London’s mews properties – the original boutique homes?

Department of wandering - warren mews

London’s mews properties – the original boutique homes?

2280 1522 Boutique London
Our capital is home to just a handful of mews properties and, as with many things in short supply, their prices are skyrocketing.

Often quietly tucked away on secluded zone one roads hidden from view, mews are like little time capsules of London’s younger years. At one point, most of London’s mews were homes of a different variety – stables, with modest servants’ quarters overhead. So why do high flyers now flock to live or invest in old horse shelters? It sounds more like one of the ‘worst rentals’ features that flooded the press last year amid housing crisis conversation than a genuine property market trend! Remember the £480 per month shed in someone’s living room? Shameful.

Not too long ago, Economia investigated what all the fuss was about when it comes to London mews. In their article, they pinned the uptake in price and popularity on three key factors.

1. Location

The first is location. These houses began life as add-ons to the palatial homes of the well-heeled Victorians, so don’t be surprised to find one at the tail end of one of London’s finest thoroughfares. The Victorian upper-class preferred their staff out of sight, but still on hand around the clock. Hence, mews were positioned close enough to prime residential roads for domestic efficiency but were also sufficiently tucked away to avoid being an eyesore. Fast-forward to the present day and this means that what London’s Victorian servants might have once resented has arguably become a mews’ biggest selling point. Mews benefit from prestigious London postcodes with the bonus of peace and quiet, thanks to their position just off the beaten track.

2. Hassle-free period architecture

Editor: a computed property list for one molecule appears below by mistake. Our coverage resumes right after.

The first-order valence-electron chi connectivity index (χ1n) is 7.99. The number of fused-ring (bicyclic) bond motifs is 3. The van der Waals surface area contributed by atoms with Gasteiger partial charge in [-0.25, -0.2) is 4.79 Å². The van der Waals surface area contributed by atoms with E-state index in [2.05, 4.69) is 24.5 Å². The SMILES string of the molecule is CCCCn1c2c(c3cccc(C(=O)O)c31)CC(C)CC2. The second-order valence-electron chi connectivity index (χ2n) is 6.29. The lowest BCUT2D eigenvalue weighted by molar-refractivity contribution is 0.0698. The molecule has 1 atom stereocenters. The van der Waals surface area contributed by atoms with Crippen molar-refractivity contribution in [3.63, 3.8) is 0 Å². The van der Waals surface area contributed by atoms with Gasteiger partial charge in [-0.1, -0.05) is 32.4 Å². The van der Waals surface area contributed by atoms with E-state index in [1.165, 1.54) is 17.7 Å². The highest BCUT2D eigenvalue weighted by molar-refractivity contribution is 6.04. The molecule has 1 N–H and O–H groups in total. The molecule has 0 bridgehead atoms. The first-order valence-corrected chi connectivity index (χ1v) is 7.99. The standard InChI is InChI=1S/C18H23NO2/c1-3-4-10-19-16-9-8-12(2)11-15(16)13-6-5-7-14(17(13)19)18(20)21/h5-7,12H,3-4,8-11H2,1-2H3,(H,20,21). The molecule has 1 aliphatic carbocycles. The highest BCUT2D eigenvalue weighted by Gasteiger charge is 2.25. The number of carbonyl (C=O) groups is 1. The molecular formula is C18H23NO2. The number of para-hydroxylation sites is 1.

The second reason for mews being high-value assets may come as a surprise, but it’s actually very rare to find a mews property that is a listed building. This characteristic gives buyers the best of both worlds. Not only do mews exude the charm that is synonymous with period architecture, but they have none of the usual planning restrictions, giving buyers a blank canvas to tailor as they see fit.

Pinks Mews, Dyers Buildings, Holborn

Pinks Mews, Dyers Buildings, Holborn

3. Rarity

Third – and rather unsurprisingly – they are very, very rare. The website Ever Changing Mews estimates that less than 400 of London’s original or authentic mews properties are still standing. Many mews had been demolished in the 20th century because of economic and cultural shifts. A shortage of servants and a growing reliance on cars rather than carriages meant keeping a mews was no longer a necessity. This makes owning one in 2018 an all the more impressive, and all the more sought-after, achievement.

CBRE’s recent research paints a picture of just how rare a find a mews on London’s property market is, accounting for just 2.4% of central London homes in 2017. This percentage dwindles down to a mere 1.9% when you look at places like Holborn and the neighbourhoods that surround it in the borough of Camden.

Mews sell for 33% more than average stat

CBRE Residential research

The average mews home sells for 33% more than any other type of property in London  – a value premium that CBRE suspects isn’t coincidental.

A gorgeous row of mews style homes in the heart of Holborn have recently hit the market and have already unsurprisingly drummed up a lot of interest. The Times wrote about this development, Pinks Mews, on Friday 19th October – take a look.

 

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